ACCC Chairman Rod Sims has put drip pricing in online markets on the regulator’s hit list for the year ahead, warning there would “shortly be enforcement in this area”. It’s a welcome and overdue move.
Drip pricing is the practice of disclosing only incrementally the various fees and charges consumers must pay for goods or services, rather than making them clear at the outset of a transaction. Although not limited to online markets, it’s online where the consumer often only discovers the full cost of their purchase at the end of a lengthy process. A personal example; when booking a car rental online last year we were attracted to a large company’s headline daily rate. When collecting the car we discovered additional charges could be levied including:
- “Premium location” – renting at an airport
- “Credit card fee” – fee for using a credit card (hard to avoid when booking online)
- “Administration fee” – to help offset the firm’s administration costs
- “Vehicle registration recovery fee” – to help offset the cost of registering vehicles
Other examples that have attracted attention include additional fees for printing a ticket to an entertainment event booked online or having it emailed to you, booking fees and fees for an allocated airline seat.
Drips are everywhere online
Drip pricing has become a business norm in online markets. Unscrupulous firms use it to misleadingly entice consumers to their product by offering a very low headline price and only revealing its true cost later. In these cases they expect the consumer to have invested so much time and effort in the transaction that they will complete it anyway. As well as duping consumers, this distorts the competitive process by making it impossible for them to efficiently compare the prices of competing firms before making a purchasing decision.
Firms may also use drip pricing to engage in what is sometimes called “a la carte pricing”. This is the practice of catering to differing consumer demands by allowing people to add separate services with fees to the cost of a base service; for example, a hotel charging extra for internet access or parking, or an airline for in-flight entertainment, baggage, or refreshments. This can benefit consumers and businesses alike by enabling consumers to acquire and pay for only what they want and businesses to compete on this basis.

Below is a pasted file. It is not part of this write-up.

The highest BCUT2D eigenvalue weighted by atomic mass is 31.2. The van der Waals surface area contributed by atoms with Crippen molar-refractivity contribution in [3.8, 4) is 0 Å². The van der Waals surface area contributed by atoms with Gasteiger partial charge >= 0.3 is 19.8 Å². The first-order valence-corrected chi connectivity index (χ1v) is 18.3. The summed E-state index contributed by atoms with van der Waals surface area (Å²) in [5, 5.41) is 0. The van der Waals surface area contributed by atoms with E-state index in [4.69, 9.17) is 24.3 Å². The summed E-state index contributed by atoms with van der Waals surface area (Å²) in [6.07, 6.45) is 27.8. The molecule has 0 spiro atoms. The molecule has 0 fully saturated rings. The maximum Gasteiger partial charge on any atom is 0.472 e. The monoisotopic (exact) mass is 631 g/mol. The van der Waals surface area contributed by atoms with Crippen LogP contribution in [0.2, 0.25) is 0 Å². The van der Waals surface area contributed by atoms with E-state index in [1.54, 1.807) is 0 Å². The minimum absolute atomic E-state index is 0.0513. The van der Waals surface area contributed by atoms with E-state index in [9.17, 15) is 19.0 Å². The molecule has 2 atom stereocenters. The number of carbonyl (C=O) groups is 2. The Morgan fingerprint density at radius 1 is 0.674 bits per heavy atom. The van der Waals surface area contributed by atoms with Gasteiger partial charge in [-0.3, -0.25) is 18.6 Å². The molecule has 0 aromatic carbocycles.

Companies may also engage in drip pricing because marketing research has shown consumers tend to underestimate the total price of goods or services, and hence are more likely to proceed to purchase if that price is broken into components. This is so even though the price of each component is revealed and the total price can be ascertained easily by adding them together.
As we have noted, drip pricing can be used deceptively to defraud consumers. Typically, this will occur in a manner which, although infuriating, will involve such relatively small amounts that immediate retaliation by the consumer is not provoked. On the other hand, the accumulated value of those small amounts can make it a highly profitable for the perpetrator. For this reason, the promise of ACCC intervention is to be welcomed.
But given drip pricing can also enable firms to better respond to consumer preferences, care needs to be taken against reacting against all its manifestations. Fortunately, the provisions of the Australian Consumer Law (ACL) mean the ACCC can approach the issue with the subtlety required.
What the ACCC can do
Its first weapon is misleading and deceptive conduct, as defined in section 18 of the ACL. Any firm using drip pricing in this manner will be exposed to civil liability and a range of enforcement and remedial responses including being subjected to an award of damages, an injunction regarding their future conduct, adverse publicity orders and compensation for consumers. This section has been interpreted broadly; importantly, it can be contravened if consumers are misled at the outset of a transaction. So it’s no defence for the firm to show that by the end of that transaction the consumer knew their true position. It is also not necessary to show that a firm’s pricing actually misled anyone; it is sufficient if it was likely to do so.
A second weapon is the ACL’s prohibition of component pricing. This addresses the inclination of consumers to underestimate the real cost of an item, where this is divided into components, by requiring suppliers to prominently specify as a single figure what the consumer must pay. For example, it would be an offence to price an item as “$100 + GST” without also showing equally prominently that the total price is $110. However, this prohibition exempts charges that the consumer can elect not to incur, so that the benefits of a la carte pricing are not threatened.
A third weapon is the section of the ACL which makes it a criminal offence to make a false or misleading representation about the price of goods or services. This means anyone who in the course of their business uses drip pricing to mislead consumers about what they will eventually pay for goods or services is exposed to criminal liability.
In short, companies using drip pricing need to be aware of its potential to contravene the ACL, the severity of the consequences of doing so and that the ACCC is watching.